Monday, November 12, 2007

Dessert Haiku: Lychee Pear Gelatin

Next to ice, gelatin is the simplest and most easily understood form of suspension in the world of flavor. Elements in suspension bend the notion of time and gelatin preserves food in its earthly state while foreshadowing its inevitable consumption. In truth, gelatin is dessert haiku; it is a visual medium for the experience of taste which has been spared from complicated presentation.

Gelée is a term commonly found on restaurant menus and is used to call out finely cubed gelatin garnishes. Beet, carrot, cucumber and tomato gelées are typically found alongside meat or vegetable dishes. Champagne or wine gelées appear in sweet and savory dishes. A gelatin dessert made from scratch can be created utilizing fruit juice or dessert wine (Sauterne, ice wine, etc.). The addition of complimentary or contrasting fruits builds flavor and entices the eyes, resulting in an experience that surpasses the exaggerated tastes and colors of pre-flavored gelatin.

Plain gelatin can be taken to intense or sublime flavor heights, but a gentle application of flavor serves this medium best. If you decide to experiment with dessert wine, use fruits that reflect aromas inherent in the drink. For instance, there are floral apricot notes in Sauterne, so transposing lightly sweetened apricots would do nicely here. Pineapple, kiwi, gingerroot, papaya, figs and guava will prevent gelatin from setting and should be not be used in juice or fruit form.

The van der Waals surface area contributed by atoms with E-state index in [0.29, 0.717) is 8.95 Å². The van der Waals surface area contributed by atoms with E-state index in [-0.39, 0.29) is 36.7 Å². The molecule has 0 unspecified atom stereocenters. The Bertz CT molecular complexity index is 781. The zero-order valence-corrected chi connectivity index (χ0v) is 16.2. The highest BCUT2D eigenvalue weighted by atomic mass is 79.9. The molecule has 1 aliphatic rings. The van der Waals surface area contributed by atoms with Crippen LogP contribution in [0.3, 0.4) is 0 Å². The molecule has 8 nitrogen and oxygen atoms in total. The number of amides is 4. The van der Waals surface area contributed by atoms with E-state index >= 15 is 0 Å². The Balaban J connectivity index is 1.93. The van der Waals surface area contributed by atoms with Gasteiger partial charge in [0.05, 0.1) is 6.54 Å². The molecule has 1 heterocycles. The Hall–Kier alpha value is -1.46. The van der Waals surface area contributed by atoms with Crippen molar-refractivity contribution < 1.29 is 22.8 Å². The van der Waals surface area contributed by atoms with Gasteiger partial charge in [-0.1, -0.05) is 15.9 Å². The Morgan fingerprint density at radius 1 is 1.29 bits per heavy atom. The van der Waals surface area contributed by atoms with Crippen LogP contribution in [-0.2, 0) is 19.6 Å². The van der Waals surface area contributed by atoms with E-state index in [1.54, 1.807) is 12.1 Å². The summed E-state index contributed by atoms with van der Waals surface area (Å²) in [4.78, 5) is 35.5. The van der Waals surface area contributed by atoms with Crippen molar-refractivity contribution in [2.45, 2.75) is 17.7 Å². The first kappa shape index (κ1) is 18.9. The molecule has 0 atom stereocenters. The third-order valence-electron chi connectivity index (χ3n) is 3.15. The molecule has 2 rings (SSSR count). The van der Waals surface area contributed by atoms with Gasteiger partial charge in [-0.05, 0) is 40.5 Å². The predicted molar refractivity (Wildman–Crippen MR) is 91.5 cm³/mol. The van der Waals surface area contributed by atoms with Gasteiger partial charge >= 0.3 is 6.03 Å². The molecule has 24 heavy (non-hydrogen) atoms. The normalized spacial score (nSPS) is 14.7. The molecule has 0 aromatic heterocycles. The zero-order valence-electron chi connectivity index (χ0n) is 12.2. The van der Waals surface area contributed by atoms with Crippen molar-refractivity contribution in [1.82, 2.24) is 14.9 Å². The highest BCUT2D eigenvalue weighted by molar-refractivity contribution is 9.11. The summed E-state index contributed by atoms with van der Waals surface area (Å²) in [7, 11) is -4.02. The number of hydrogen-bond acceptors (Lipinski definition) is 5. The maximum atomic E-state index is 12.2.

Lychee Pear Gelatin
Recipe by Michelle Krell Kydd
(Serves 6-8)

· 4 envelopes of Knox® unflavored gelatin
· 1 liter of Ceres® Lychee Juice, refrigerated overnight*
· 1 ½ cups diced pears in light syrup (fruit only, separate from juice)
· ¼ tsp. ground green cardamom
· Whipped cream

· Heat 3 cups of juice and cardamom to a boil.
· Mix 1 cup of cold juice with four packets of gelatin in a large metal bowl.
· Add hot juice to cold and mix for five minutes, making sure the gelatin is completely dissolved.
· Add diced pears.
· Ladle the gelatin mixture into a 13x9x2 inch pan.
· Cover the pan with plastic wrap and refrigerate for three hours (or until firm).
· Cut into squares and serve with whipped cream and a pinch of cardamom.


The artwork which accompanies this post is from Mira calligraphiæ monumenta, a Sixteenth-century Calligraphic Manuscript by Georg Bocskay and Joris Hoefnagel.

In the Sweet Kitchen: The Definitive Baker’s Companion by Megan Daly contains a section on complementary flavors, which is indispensable as it applies to baking and cooking.

*Ceres® brand juice is sold at Whole Foods, A&P and select gourmet food shops.